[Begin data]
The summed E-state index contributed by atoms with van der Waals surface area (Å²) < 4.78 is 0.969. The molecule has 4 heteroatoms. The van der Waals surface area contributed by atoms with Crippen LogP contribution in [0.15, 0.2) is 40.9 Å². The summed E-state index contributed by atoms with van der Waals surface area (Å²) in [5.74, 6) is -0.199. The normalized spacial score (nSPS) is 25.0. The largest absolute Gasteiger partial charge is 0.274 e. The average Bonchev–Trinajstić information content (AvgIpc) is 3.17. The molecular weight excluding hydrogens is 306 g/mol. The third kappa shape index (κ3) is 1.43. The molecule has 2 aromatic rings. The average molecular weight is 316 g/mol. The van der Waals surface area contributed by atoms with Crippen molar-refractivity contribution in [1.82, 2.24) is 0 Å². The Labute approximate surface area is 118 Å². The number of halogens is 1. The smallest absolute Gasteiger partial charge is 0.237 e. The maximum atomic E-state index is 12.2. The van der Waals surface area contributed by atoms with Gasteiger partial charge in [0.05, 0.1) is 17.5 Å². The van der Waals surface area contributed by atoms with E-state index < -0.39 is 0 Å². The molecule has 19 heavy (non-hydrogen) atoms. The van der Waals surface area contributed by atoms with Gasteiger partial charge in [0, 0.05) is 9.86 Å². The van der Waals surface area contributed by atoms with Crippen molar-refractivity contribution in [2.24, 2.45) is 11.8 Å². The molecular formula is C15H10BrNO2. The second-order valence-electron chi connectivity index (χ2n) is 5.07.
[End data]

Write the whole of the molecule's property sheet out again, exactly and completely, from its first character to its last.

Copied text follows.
The summed E-state index contributed by atoms with van der Waals surface area (Å²) < 4.78 is 0.969. The molecule has 4 heteroatoms. The van der Waals surface area contributed by atoms with Crippen LogP contribution in [0.15, 0.2) is 40.9 Å². The summed E-state index contributed by atoms with van der Waals surface area (Å²) in [5.74, 6) is -0.199. The normalized spacial score (nSPS) is 25.0. The largest absolute Gasteiger partial charge is 0.274 e. The average Bonchev–Trinajstić information content (AvgIpc) is 3.17. The molecular weight excluding hydrogens is 306 g/mol. The third kappa shape index (κ3) is 1.43. The molecule has 2 aromatic rings. The average molecular weight is 316 g/mol. The van der Waals surface area contributed by atoms with Crippen molar-refractivity contribution in [1.82, 2.24) is 0 Å². The Labute approximate surface area is 118 Å². The number of halogens is 1. The smallest absolute Gasteiger partial charge is 0.237 e. The maximum atomic E-state index is 12.2. The van der Waals surface area contributed by atoms with Gasteiger partial charge in [0.05, 0.1) is 17.5 Å². The van der Waals surface area contributed by atoms with E-state index < -0.39 is 0 Å². The molecule has 19 heavy (non-hydrogen) atoms. The van der Waals surface area contributed by atoms with Gasteiger partial charge in [0, 0.05) is 9.86 Å². The van der Waals surface area contributed by atoms with Crippen molar-refractivity contribution in [2.24, 2.45) is 11.8 Å². The molecular formula is C15H10BrNO2. The second-order valence-electron chi connectivity index (χ2n) is 5.07.